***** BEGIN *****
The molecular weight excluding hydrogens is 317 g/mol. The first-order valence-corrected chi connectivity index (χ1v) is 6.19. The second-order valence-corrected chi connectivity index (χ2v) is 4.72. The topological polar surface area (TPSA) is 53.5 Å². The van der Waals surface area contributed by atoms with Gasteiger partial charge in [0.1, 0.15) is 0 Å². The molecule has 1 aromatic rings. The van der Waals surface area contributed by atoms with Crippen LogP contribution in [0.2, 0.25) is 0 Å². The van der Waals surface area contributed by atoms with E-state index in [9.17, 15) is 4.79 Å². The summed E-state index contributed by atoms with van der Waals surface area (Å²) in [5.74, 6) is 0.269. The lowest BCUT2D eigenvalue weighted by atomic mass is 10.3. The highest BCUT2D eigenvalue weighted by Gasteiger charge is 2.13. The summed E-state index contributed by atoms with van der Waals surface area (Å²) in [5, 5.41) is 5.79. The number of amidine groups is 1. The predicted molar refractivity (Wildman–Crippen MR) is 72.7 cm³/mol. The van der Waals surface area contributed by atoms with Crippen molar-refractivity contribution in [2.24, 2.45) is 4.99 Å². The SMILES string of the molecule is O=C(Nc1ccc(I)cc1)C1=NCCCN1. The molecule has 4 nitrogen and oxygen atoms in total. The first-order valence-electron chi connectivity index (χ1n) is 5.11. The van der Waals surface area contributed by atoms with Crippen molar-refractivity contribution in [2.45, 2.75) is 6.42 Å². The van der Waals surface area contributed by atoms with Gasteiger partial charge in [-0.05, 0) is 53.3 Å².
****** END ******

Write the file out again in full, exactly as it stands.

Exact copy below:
The molecular weight excluding hydrogens is 317 g/mol. The first-order valence-corrected chi connectivity index (χ1v) is 6.19. The second-order valence-corrected chi connectivity index (χ2v) is 4.72. The topological polar surface area (TPSA) is 53.5 Å². The van der Waals surface area contributed by atoms with Gasteiger partial charge in [0.1, 0.15) is 0 Å². The molecule has 1 aromatic rings. The van der Waals surface area contributed by atoms with Crippen LogP contribution in [0.2, 0.25) is 0 Å². The van der Waals surface area contributed by atoms with E-state index in [9.17, 15) is 4.79 Å². The summed E-state index contributed by atoms with van der Waals surface area (Å²) in [5.74, 6) is 0.269. The lowest BCUT2D eigenvalue weighted by atomic mass is 10.3. The highest BCUT2D eigenvalue weighted by Gasteiger charge is 2.13. The summed E-state index contributed by atoms with van der Waals surface area (Å²) in [5, 5.41) is 5.79. The number of amidine groups is 1. The predicted molar refractivity (Wildman–Crippen MR) is 72.7 cm³/mol. The van der Waals surface area contributed by atoms with Crippen molar-refractivity contribution in [2.24, 2.45) is 4.99 Å². The SMILES string of the molecule is O=C(Nc1ccc(I)cc1)C1=NCCCN1. The molecule has 4 nitrogen and oxygen atoms in total. The first-order valence-electron chi connectivity index (χ1n) is 5.11. The van der Waals surface area contributed by atoms with Crippen molar-refractivity contribution in [2.45, 2.75) is 6.42 Å². The van der Waals surface area contributed by atoms with Gasteiger partial charge in [-0.05, 0) is 53.3 Å².